- ‘Game of Thrones’ meme claims King’s Landing is an ‘inside job’ 5 Years Ago
- Report: Personal data of 49 million Instagram influencers exposed online Today 4:57 PM
- ‘Stranger Things’ season 3 trailer teases a wet, hot American summer Today 4:02 PM
- What Daenerys’ biggest ‘Game of Thrones’ scenes have in common with Nazi propaganda Today 3:12 PM
- Here’s what’s coming to Amazon Prime in June Today 2:11 PM
- Where did Jon Snow go? Unpacking the ‘Game of Thrones’ ending Today 2:04 PM
- So, did anyone actually win ‘Game of Thrones’? Today 1:29 PM
- The surprising religious subtext of ‘John Wick: Chapter 3’ Today 12:53 PM
- Robin Arryn got hot—and the internet is seriously shook Today 12:40 PM
- Tana Mongeau is going to VidCon a year after TanaCon disaster Today 12:12 PM
- What have 2020 Democrats said about Alabama’s abortion ban? Today 11:36 AM
- People keep throwing milkshakes at the U.K.’s far-right politicians Today 11:10 AM
- James Charles is rebounding from his YouTube scandal—and his mentor is paying the price Today 10:42 AM
- Conservatives accuse Pete Buttigieg of wanting to tear down Jefferson Memorial Today 10:28 AM
- Graduating Moorehouse students thank billionaire for vowing to pay off $40m in student debt Today 10:22 AM
Millions of credit cards hacked by a single mastermind, highlighting major security flaw.
The personal information of millions of South Koreans has been stolen by a single hacker, leaving at least 40 percent of the country’s cardholders vulnerable, and potentially a much higher figure. While Seoul’s financial institutions confirmed that 20 million bank users have been affected, the AP is reporting 80 million. And local media are reporting that most people with credit cards may have been affected. Korea JoonAng Daily, the English language version of one of Seoul’s well-respected major papers, reports 104 million pieces of information have been leaked.
A contract IT worker for the Korea Credit Bureau went rogue at some point in 2012. This worker stole millions of names, social security information, salary figures, credit ratings, and credit card numbers from three major firms and sold the information to marketing firms. Korea JoonAng Daily broke down the theft, noting that the KB Kookmin Card had 53 million leaks, the NH Nonghyup Card had 25 million, and the Lotte Card had 24 million; the newspaper cited a local prosecutor’s office as a source.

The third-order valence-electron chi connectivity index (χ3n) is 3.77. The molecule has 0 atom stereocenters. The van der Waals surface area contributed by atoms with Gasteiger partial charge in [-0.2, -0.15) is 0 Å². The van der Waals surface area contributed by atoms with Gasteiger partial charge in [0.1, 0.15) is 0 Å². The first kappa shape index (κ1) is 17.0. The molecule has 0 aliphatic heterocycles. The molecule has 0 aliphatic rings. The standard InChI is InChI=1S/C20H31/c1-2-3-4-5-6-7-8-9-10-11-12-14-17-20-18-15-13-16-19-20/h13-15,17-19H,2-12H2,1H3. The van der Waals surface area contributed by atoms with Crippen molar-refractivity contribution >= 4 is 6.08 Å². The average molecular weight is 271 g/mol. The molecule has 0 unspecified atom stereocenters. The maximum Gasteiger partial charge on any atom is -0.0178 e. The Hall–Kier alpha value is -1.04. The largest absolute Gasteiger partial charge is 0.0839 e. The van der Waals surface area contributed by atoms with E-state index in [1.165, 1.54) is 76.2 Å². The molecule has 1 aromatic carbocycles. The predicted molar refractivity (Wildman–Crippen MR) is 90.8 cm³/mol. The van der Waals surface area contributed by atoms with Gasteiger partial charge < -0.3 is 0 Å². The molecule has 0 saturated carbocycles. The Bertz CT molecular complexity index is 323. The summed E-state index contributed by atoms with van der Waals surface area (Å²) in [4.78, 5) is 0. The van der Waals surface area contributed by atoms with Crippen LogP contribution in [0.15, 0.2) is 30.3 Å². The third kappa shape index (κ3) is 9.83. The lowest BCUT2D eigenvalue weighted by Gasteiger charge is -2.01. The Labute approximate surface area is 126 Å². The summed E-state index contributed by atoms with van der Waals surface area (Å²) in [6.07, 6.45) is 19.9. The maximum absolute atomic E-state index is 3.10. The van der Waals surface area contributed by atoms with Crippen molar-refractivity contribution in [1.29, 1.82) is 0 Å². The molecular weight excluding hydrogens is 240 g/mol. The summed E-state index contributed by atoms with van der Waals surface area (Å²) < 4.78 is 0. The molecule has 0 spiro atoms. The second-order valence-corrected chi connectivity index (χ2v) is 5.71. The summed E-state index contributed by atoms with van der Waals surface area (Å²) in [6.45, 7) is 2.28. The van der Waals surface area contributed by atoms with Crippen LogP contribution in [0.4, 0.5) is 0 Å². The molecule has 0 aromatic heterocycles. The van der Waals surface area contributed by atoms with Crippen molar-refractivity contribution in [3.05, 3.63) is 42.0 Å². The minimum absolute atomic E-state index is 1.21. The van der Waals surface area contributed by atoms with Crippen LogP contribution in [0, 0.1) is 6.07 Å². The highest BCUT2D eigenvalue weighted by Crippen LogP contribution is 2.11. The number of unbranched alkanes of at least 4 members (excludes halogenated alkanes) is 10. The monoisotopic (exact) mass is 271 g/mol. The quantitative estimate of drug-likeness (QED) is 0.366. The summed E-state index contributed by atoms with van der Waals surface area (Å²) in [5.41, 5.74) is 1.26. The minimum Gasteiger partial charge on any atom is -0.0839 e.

This means that for every Korean in a population of 50 million, two pieces of personal information were hijacked. And it’s not just your everyday salarymen impacted; local sources say President Park Geun-hye and UN Secretary General Ban Ki-moon were among the victims.
According to Youkyung Lee, the AP reporter covering the story from Seoul, people are going to the banks, worried. “Cardholders are flocking to bank branches and overloading call centres and service websites to find out if their information was stolen,” she writes.
The information-stealing worker and managers from the marketing firms were indicted on Jan. 8, but the attack highlights how a large percentage of the population can fall victim to hackers — all of this data was carted off on a simple USB stick. Some of the stolen data was apparently unencrypted, according to Cho Sung-mok, one of the directors at the Financial Supervisory Service, which is the department investigating the crime.
While a task force is still looking into how the attack will impact those whose information was released, there’s already enormous fallout for the companies targeted — CEOs at each institution have publicly announced plans to resign today. And hundreds of individuals have filed suits against them. It’s unfortunately not a new issue: Koreans already weathered a smaller but still significant security breach in December, when two other banks leaked 130,000 pieces of personal data. One glimmer of hope: Web site passwords for the banks and the CVCs on each card do not appear to have been leaked.
Coming in the wake of the massive Target hack in the U.S., you can’t help but wonder what it going to be done to better protect data worldwide.
Kate Knibbs is a notable tech reporter and pop culture essayist. A former staff writer for the Daily Dot, her work has appeared in Gizmodo, the Ringer, AV Club, Digital Trends, Popular Mechanics, and Time.